Born on 23 September 1955, Xiaogang Ye is regarded as one of China’s leading contemporary composers. From 1978 until 1983, he studied at the Central Conservatory of Music in China and after graduation he was appointed Resident Composer and Lecturer at the Central Conservatory of Music in China. From 1987 he studied at the Eastman School of Music, University of Rochester in New York. Amongst his former teachers are Minxin Du, Samuel Adler, Joseph Schwantner, Louis Andriessen and Alexander Goehr. Since 1993, Ye has divided his time between Beijing and Exton, Pennsylvania.
Ye is entrusted with cultural tasks as member of the Chinese Parliament, and he is presently Vice Chairman of China’s Musicians’ Association, Vice President of the Central Conservatory of Music, and Founder and Artistic Director of Beijing Modern Music Festival, the biggest contemporary music festival in the Far East. He has received numerous prizes and awards, among others the 1982 Alexander Tcherepnin prize, the 1986 Japan Dance Star Ballet prize, and awards from the Urban Council of Hong Kong (1987-94), the Taiwan Symphony Orchestra (1992), the China Cultural Promotion Society (1993), the Li Foundation, San Francisco (1994) and the Chinese National Symphony Orchestra (1996). In 2013 Ye was awarded with the China Arts Award. He was a fellow of the Metropolitan Life Foundation and the Pennsylvania Council of the Arts in 1996, and of the John Simon Guggenheim Memorial Foundation in 2012.
Ye’s oeuvre comprises symphonic works, a range of chamber music, stage works and film music, and much of his music bears a connection to Chinese culture and tradition. In The Song of the Earth for soprano and orchestra, premiered in January 2005, Ye uses the original Chinese texts on which Mahler based his symphonic work of the same name. The work has received performances in New York (Avery Fisher Hall), Munich (Philharmonie), Berlin (Konzerthaus), Venice, Rome and Lucerne. In the Macau Bridge Suite No. 2 (2001) and Four Poems of Lingnan (2011), which were recorded by the Macau Orchestra in 2014, Ye also refers to old Chinese legends and texts. The composer’s deep attachment to the nature and Buddhist religion is shown especially in composition series such as the “Tibet Series”: In Twilight of the Himalayas (2013) he gives his impressions of traveling through Tibet and Nepal. Within the “Tropic Plants Series”, each work is named after a tropical plant and characterizes the homeland of the southern Chinese composer.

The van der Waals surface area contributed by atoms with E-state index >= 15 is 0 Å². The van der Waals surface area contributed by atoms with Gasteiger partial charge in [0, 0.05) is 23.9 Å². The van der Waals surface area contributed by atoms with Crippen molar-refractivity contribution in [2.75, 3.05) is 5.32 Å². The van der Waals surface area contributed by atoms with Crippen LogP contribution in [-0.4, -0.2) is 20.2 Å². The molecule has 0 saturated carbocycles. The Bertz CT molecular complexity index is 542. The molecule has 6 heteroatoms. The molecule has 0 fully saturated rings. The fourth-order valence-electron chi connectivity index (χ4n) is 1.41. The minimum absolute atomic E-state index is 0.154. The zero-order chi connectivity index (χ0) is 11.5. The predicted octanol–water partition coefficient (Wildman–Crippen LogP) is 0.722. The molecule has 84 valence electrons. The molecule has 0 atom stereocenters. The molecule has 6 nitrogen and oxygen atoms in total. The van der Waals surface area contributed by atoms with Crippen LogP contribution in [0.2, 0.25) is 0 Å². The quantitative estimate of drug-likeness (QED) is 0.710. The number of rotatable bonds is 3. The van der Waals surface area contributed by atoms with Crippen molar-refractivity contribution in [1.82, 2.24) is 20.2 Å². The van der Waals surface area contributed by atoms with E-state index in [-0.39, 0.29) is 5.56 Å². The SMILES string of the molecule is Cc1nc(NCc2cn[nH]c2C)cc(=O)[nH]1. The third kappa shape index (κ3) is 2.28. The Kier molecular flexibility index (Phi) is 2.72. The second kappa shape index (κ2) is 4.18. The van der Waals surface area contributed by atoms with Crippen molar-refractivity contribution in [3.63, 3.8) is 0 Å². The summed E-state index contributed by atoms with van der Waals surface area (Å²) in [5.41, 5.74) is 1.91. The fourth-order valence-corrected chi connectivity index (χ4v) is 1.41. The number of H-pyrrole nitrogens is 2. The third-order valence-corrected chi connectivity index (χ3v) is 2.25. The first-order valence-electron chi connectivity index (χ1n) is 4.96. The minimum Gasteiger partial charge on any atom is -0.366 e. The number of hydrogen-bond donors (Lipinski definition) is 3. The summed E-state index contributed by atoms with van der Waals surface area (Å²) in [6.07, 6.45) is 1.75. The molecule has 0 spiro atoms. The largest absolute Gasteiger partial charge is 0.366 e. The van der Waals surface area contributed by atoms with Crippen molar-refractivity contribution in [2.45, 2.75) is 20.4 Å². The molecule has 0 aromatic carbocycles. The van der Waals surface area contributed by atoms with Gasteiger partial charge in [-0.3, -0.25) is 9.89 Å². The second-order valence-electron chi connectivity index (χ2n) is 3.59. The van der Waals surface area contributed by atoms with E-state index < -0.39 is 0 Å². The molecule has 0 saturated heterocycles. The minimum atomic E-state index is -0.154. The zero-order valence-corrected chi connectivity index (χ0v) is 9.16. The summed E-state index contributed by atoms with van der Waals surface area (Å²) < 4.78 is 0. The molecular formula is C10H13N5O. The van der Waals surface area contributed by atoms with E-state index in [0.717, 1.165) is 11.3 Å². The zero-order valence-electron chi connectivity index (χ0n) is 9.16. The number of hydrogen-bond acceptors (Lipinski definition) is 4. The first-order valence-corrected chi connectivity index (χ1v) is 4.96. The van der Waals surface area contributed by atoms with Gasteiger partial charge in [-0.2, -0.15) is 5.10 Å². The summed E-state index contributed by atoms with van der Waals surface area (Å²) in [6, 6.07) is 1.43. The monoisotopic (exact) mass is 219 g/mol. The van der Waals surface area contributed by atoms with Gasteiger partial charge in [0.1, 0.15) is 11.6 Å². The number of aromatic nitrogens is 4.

In August 2008, Ye’s piano concerto Starry Sky was premiered during the opening ceremony of the Olympic Games in Beijing by Lang Lang. Accompanied by dance and light shows the live broadcast was watched by 3 billion people worldwide.
Ye was the first Chinese composer to sign with Schott Music. For three decades his works have drawn attention both in Eastern Asia and in the West, being played by international orchestras and ensembles including the Munich Philharmonic, New York Philharmonic and Ensemble Modern.
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